Last year, in a move simultaneously symbolic, thuggish and completely futile, GCHQ officials forced The Guardian to destroy computers "containing" Snowden documents. The fact that the documents were also housed elsewhere (including at two American newspapers) mattered little. The point was simple: we can get to you. In the service of "national security," the GCHQ came down on the journalistic entity with something straight out of the Running A Dictatorship For Fun And Profit handbook. Exact words deployed: "You've had your debate. There's no need to write more." NSA officials notably refused to comment on the GCHQ's actions, perhaps hoping critics would view the silence as disapproval or, at the very least, pointedly not condoning the hardware destruction. The White House publicly condemned the destruction, stating that it was "hard to imagine" this sort of thing happening domestically. That was just the PR front, apparently. Documents obtained by the AP show that NSA officials and administration staff were not only notified in advance of the GCHQ's plans, but also offered their support of this action. General Keith Alexander, the then director of the NSA, was briefed that the Guardian was prepared to make a largely symbolic act of destroying documents from Edward Snowden last July, new documents reveal. The revelation that Alexander and Obama's director of national intelligence, James Clapper, were advised on the Guardian's destruction of several hard disks and laptops contrasts markedly with public White House statements that distanced the US from the decision. GCHQ's attempted prior restraint found support from the upper levels of the NSA. Presumably, officials knew how empty the effort was (what with documents having been spread to the New York Times, ProPublica and others), but that still didn't stop at least one official from greeting the GCHQ's plans with enthusiasm. An email to Alexander from Rick Ledgett, now deputy director of the NSA, has the subject line "Guardian data being destroyed", and is dated 19 July, a day before the destruction of the files. Most is heavily redacted, but Ledgett remarks: "Good news, at least on this front." Ledgett has a bizarre definition of "good news." All this move did was confirm that the GCHQ cared more about pretending it could somehow regain control of the situation than it did about freedom of the press. These obtained documents show the NSA's top men think the same way. Given these two countries' close surveillance relationship, this news comes as a bit of a surprise (considering earlier administration statements) but certainly not as a shock. When one "free world" country applauds another's low-rent thug tactics (even in secrecy), the message is clear: the public needs to be taught not to question things above its pay grade. Permalink | Comments | Email This Story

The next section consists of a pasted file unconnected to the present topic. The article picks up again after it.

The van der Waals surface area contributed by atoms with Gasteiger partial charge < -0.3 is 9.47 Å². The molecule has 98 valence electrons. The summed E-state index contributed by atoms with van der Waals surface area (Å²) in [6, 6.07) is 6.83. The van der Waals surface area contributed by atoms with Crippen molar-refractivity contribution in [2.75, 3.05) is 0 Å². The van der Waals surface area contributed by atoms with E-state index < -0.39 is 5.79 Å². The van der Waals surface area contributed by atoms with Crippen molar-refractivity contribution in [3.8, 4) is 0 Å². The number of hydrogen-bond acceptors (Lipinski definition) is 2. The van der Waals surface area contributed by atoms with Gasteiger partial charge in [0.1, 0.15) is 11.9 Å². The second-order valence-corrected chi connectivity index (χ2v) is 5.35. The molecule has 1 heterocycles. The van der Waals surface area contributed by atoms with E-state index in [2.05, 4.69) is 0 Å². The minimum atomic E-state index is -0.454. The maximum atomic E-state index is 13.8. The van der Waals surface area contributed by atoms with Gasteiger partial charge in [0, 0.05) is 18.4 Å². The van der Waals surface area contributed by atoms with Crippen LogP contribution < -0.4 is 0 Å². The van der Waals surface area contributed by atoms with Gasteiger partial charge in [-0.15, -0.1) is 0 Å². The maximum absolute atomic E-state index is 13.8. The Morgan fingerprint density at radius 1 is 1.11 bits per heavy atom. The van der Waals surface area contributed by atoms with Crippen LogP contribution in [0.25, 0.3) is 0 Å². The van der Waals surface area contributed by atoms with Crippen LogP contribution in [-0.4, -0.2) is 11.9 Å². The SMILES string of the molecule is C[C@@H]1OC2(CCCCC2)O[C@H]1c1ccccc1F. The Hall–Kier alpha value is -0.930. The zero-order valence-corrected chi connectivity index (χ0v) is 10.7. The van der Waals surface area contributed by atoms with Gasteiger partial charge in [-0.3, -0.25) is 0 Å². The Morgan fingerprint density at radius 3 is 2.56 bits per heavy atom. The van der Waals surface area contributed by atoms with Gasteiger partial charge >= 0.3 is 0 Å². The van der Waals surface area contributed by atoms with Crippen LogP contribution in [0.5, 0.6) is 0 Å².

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posted 13 days ago on techdirt
We recently wrote about Microsoft going to court and convincing a judge to (with no adversarial hearing) allow it to seize a bunch of domain names from No-IP, redirecting all traffic to them through Microsoft's own servers. Those servers quickly encountered problems, meaning that many people who relied on No-IP's dynamic DNS system, found that they couldn't access their sites. Microsoft later blamed this on a "technical error" but it still appeared that the seizure effort was a gross abuse of the legal process. Remember, in the lawsuit that allowed Microsoft to seize the domains, it had claimed that No-IP parent Vitalwerks had been breaking the law. Either way, it appears that Microsoft has now returned all the domains to No-IP and settled the lawsuit. According to a joint statement by the companies: Microsoft has reviewed the evidence provided by Vitalwerks and enters into the settlement confident that Vitalwerks was not knowingly involved with the subdomains used to support malware. Those spreading the malware abused Vitalwerks’ services. Microsoft identified malware that had escaped Vitalwerks’ detection. Upon notification and review of the evidence, Vitalwerks took immediate corrective action allowing Microsoft to identify victims of this malware. The parties have agreed to permanently disable Vitalwerks subdomains used to control the malware. In the process of redirecting traffic to its servers for malware detection, Microsoft acknowledges that a number of Vitalwerks customers were impacted by service outages as a result of a technical error. Microsoft regrets any inconvenience these customers may have experienced. No-IP for its part has also put out a more detailed explanation for how all of this happened. It's worth reading. It also takes apart a number of Microsoft's claims, including the company's claim that, prior to returning the domains, it had "fixed" the problems people were having accessing their sites. No-IP reiterates that if Microsoft had just contacted the company first, it would have taken down the abusive customers. Clearly, even though the situation was settled, No-IP is reasonably upset that it happened in the first place: While we are extremely pleased with the settlement terms, we are outraged by Microsoft’s tactics and that we were not able to completely and immediately restore services to the majority of our valuable customers that had been affected. At No-IP, we are firm believers that the Internet should be free and open. We will continue to fight for the rights of our users and our business. Moving forward, we have provisioned a solution that will reduce the risk of domain seizures. Later it notes: We hope that Microsoft learned a lesson from this debacle and that in the future they will not seize other companies domains and will use appropriate channels to report abuse. Wouldn't that be nice.Permalink | Comments | Email This Story